Capitalization Table

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Definition of 'Capitalization Table'

A capitalization table, also known as a cap table, is a table that summarizes the equity ownership of a company. It shows the number of shares issued and outstanding, the par value of each share, and the percentage of ownership held by each shareholder.

The capitalization table is an important tool for investors and shareholders because it provides information about the company's capital structure and how the equity is distributed. It can be used to track changes in ownership over time, and to identify potential conflicts of interest.

The capitalization table is typically prepared by the company's legal counsel or investment banker. It is usually included in the company's prospectus or offering memorandum, and it is also filed with the Securities and Exchange Commission (SEC) as part of the company's registration statement.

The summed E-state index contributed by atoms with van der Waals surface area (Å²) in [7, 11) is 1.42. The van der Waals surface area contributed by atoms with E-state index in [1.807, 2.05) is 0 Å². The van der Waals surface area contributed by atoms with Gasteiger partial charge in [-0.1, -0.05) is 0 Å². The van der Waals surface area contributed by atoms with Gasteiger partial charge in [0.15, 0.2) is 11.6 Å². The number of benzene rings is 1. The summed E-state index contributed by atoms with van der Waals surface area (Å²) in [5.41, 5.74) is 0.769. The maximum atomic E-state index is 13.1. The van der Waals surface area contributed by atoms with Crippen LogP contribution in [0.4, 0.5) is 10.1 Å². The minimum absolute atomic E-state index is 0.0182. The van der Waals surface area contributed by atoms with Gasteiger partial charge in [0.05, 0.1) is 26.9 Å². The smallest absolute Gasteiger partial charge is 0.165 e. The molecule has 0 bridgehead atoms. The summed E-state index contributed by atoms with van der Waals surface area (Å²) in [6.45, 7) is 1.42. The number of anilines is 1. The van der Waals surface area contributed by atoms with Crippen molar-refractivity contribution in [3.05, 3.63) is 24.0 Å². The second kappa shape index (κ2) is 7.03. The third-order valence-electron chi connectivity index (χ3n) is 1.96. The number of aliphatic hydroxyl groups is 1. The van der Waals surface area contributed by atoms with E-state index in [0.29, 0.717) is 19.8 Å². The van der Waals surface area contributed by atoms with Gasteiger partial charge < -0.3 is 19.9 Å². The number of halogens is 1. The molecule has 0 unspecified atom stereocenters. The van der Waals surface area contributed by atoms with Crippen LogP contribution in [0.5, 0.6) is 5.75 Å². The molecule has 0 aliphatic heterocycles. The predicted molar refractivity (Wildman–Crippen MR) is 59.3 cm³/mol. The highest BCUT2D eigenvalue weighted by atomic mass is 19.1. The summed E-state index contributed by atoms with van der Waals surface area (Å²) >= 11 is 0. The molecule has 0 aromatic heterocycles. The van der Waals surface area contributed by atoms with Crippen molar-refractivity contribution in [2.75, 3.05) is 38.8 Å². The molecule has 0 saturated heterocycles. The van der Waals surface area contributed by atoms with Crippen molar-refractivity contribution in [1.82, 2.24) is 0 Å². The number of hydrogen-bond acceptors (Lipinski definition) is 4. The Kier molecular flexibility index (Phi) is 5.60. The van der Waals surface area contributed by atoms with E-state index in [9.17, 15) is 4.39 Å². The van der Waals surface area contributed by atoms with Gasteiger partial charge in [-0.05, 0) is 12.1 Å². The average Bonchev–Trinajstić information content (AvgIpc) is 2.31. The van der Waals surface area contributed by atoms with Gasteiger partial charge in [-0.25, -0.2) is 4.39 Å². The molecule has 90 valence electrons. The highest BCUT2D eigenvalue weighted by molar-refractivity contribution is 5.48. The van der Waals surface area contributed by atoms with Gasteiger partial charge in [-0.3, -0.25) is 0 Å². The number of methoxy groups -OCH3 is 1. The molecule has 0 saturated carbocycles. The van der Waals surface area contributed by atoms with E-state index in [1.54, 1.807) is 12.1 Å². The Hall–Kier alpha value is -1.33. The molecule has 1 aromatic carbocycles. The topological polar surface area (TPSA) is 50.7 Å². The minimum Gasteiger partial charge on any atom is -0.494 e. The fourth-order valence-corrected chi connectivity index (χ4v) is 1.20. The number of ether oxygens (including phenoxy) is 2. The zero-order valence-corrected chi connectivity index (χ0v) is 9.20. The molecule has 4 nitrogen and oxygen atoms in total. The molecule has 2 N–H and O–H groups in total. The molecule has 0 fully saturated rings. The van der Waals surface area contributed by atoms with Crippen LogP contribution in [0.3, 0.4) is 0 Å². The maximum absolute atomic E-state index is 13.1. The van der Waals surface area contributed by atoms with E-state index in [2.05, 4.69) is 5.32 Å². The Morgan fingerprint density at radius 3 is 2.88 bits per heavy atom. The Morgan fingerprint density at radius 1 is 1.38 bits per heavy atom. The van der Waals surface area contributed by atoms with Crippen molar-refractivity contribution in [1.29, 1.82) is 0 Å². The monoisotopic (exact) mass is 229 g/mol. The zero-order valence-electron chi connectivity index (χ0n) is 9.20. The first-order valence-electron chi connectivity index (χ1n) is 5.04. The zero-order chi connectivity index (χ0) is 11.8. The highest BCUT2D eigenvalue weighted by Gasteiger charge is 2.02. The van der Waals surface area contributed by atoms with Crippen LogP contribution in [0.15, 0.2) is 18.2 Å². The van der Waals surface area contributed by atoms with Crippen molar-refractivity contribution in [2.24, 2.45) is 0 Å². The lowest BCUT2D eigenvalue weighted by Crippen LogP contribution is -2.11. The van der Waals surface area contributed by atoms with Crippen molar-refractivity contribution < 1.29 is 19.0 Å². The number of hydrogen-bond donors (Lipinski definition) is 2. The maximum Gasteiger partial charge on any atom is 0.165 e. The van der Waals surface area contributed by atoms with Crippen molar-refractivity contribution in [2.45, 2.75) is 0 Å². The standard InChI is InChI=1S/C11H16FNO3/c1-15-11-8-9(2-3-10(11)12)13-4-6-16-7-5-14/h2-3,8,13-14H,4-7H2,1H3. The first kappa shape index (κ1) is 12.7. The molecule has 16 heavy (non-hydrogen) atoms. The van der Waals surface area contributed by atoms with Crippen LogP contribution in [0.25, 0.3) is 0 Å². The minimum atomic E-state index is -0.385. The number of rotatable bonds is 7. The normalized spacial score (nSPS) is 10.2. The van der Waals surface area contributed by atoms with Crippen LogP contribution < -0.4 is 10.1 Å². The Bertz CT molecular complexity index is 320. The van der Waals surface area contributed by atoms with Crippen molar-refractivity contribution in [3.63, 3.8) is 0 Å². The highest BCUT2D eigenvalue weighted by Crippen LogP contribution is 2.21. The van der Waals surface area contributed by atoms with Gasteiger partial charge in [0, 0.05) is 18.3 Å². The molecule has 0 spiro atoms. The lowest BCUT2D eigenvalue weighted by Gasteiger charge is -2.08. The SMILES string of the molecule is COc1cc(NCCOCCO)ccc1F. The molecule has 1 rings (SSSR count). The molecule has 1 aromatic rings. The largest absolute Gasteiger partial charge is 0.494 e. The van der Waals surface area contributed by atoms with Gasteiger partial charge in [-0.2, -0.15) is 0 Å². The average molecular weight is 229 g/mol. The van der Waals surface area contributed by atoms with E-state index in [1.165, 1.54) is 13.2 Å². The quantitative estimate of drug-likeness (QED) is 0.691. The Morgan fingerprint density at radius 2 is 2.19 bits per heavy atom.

The capitalization table is a valuable tool for understanding a company's financial structure. It can be used to assess the company's risk profile, and to identify potential areas of concern. By understanding the capitalization table, investors can make more informed decisions about whether or not to invest in a company.

Here is an example of a capitalization table:

| Shareholder | Number of Shares | Par Value | Percentage of Ownership |
| Founder A | 100,000 shares | $1 per share | 20% |
| Founder B | 100,000 shares | $1 per share | 20% |
| Venture Capital Firm | 200,000 shares | $1 per share | 40% |
| Public Shareholders | 50,000 shares | $1 per share | 20% |

In this example, the company has a total of 450,000 shares outstanding. The founder shareholders own 40% of the company, the venture capital firm owns 40%, and the public shareholders own 20%.

The capitalization table is a dynamic document that can change over time as the company issues new shares or repurchases existing shares. It is important to keep the capitalization table up-to-date so that investors have a current view of the company's ownership structure.

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